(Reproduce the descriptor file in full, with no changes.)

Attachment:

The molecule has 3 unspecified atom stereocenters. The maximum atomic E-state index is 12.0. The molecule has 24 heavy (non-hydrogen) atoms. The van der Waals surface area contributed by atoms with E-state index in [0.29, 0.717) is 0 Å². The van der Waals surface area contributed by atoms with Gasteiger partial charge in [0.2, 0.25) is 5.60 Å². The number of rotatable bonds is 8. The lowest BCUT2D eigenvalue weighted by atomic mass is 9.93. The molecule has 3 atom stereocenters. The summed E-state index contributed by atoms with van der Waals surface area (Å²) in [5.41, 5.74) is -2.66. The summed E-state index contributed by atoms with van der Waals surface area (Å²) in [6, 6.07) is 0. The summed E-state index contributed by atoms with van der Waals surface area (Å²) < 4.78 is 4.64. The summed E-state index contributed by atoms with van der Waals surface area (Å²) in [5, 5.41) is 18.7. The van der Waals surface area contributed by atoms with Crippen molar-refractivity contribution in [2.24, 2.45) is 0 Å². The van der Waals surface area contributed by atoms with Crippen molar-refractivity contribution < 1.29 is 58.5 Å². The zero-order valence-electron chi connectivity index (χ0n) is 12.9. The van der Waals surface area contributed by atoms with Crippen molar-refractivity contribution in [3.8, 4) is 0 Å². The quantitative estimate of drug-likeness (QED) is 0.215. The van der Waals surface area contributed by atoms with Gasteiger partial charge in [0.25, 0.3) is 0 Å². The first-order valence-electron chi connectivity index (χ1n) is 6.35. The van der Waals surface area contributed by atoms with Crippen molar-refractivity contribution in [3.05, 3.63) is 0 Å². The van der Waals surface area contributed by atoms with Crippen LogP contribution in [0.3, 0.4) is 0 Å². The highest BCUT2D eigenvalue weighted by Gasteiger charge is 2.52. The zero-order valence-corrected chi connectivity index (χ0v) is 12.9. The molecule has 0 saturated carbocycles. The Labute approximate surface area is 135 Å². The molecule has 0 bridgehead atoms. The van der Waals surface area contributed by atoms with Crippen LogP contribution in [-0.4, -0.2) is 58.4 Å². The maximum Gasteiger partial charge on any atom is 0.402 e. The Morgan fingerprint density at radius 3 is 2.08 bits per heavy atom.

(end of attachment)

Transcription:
The molecule has 3 unspecified atom stereocenters. The maximum atomic E-state index is 12.0. The molecule has 24 heavy (non-hydrogen) atoms. The van der Waals surface area contributed by atoms with E-state index in [0.29, 0.717) is 0 Å². The van der Waals surface area contributed by atoms with Gasteiger partial charge in [0.2, 0.25) is 5.60 Å². The number of rotatable bonds is 8. The lowest BCUT2D eigenvalue weighted by atomic mass is 9.93. The molecule has 3 atom stereocenters. The summed E-state index contributed by atoms with van der Waals surface area (Å²) in [5.41, 5.74) is -2.66. The summed E-state index contributed by atoms with van der Waals surface area (Å²) in [6, 6.07) is 0. The summed E-state index contributed by atoms with van der Waals surface area (Å²) < 4.78 is 4.64. The summed E-state index contributed by atoms with van der Waals surface area (Å²) in [5, 5.41) is 18.7. The van der Waals surface area contributed by atoms with Crippen molar-refractivity contribution in [2.24, 2.45) is 0 Å². The van der Waals surface area contributed by atoms with Crippen molar-refractivity contribution < 1.29 is 58.5 Å². The zero-order valence-electron chi connectivity index (χ0n) is 12.9. The van der Waals surface area contributed by atoms with Crippen molar-refractivity contribution in [3.8, 4) is 0 Å². The quantitative estimate of drug-likeness (QED) is 0.215. The van der Waals surface area contributed by atoms with Gasteiger partial charge in [0.25, 0.3) is 0 Å². The first-order valence-electron chi connectivity index (χ1n) is 6.35. The van der Waals surface area contributed by atoms with Crippen molar-refractivity contribution in [3.05, 3.63) is 0 Å². The van der Waals surface area contributed by atoms with Crippen LogP contribution in [0.3, 0.4) is 0 Å². The highest BCUT2D eigenvalue weighted by Gasteiger charge is 2.52. The zero-order valence-corrected chi connectivity index (χ0v) is 12.9. The molecule has 0 saturated carbocycles. The Labute approximate surface area is 135 Å². The molecule has 0 bridgehead atoms. The van der Waals surface area contributed by atoms with Crippen LogP contribution in [-0.4, -0.2) is 58.4 Å². The maximum Gasteiger partial charge on any atom is 0.402 e. The Morgan fingerprint density at radius 3 is 2.08 bits per heavy atom.